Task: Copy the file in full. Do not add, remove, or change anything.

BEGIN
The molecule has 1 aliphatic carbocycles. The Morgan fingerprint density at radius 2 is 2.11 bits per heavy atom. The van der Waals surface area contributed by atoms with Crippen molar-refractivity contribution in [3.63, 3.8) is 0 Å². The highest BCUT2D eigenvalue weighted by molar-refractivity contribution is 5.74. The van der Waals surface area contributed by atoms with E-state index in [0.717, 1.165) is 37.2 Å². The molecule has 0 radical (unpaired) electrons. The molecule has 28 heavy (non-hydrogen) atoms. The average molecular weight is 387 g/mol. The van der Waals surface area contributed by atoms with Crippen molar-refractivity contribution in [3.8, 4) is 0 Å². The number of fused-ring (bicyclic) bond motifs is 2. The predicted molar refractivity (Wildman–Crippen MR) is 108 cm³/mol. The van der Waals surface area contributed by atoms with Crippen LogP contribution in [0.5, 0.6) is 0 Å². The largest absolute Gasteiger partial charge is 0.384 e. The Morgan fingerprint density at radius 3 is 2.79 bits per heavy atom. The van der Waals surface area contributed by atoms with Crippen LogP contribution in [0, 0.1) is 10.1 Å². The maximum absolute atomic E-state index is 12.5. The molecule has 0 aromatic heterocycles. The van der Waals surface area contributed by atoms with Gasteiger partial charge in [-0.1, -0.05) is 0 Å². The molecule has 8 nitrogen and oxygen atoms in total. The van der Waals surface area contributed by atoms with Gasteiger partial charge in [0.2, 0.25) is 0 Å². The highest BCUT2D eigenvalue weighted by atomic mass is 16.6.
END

The molecule has 1 aliphatic carbocycles. The Morgan fingerprint density at radius 2 is 2.11 bits per heavy atom. The van der Waals surface area contributed by atoms with Crippen molar-refractivity contribution in [3.63, 3.8) is 0 Å². The highest BCUT2D eigenvalue weighted by molar-refractivity contribution is 5.74. The van der Waals surface area contributed by atoms with E-state index in [0.717, 1.165) is 37.2 Å². The molecule has 0 radical (unpaired) electrons. The molecule has 28 heavy (non-hydrogen) atoms. The average molecular weight is 387 g/mol. The van der Waals surface area contributed by atoms with Crippen molar-refractivity contribution in [3.8, 4) is 0 Å². The number of fused-ring (bicyclic) bond motifs is 2. The predicted molar refractivity (Wildman–Crippen MR) is 108 cm³/mol. The van der Waals surface area contributed by atoms with Crippen LogP contribution in [0.5, 0.6) is 0 Å². The largest absolute Gasteiger partial charge is 0.384 e. The Morgan fingerprint density at radius 3 is 2.79 bits per heavy atom. The van der Waals surface area contributed by atoms with Crippen LogP contribution in [0, 0.1) is 10.1 Å². The maximum absolute atomic E-state index is 12.5. The molecule has 0 aromatic heterocycles. The van der Waals surface area contributed by atoms with Gasteiger partial charge in [-0.1, -0.05) is 0 Å². The molecule has 8 nitrogen and oxygen atoms in total. The van der Waals surface area contributed by atoms with Gasteiger partial charge in [0.2, 0.25) is 0 Å². The highest BCUT2D eigenvalue weighted by atomic mass is 16.6.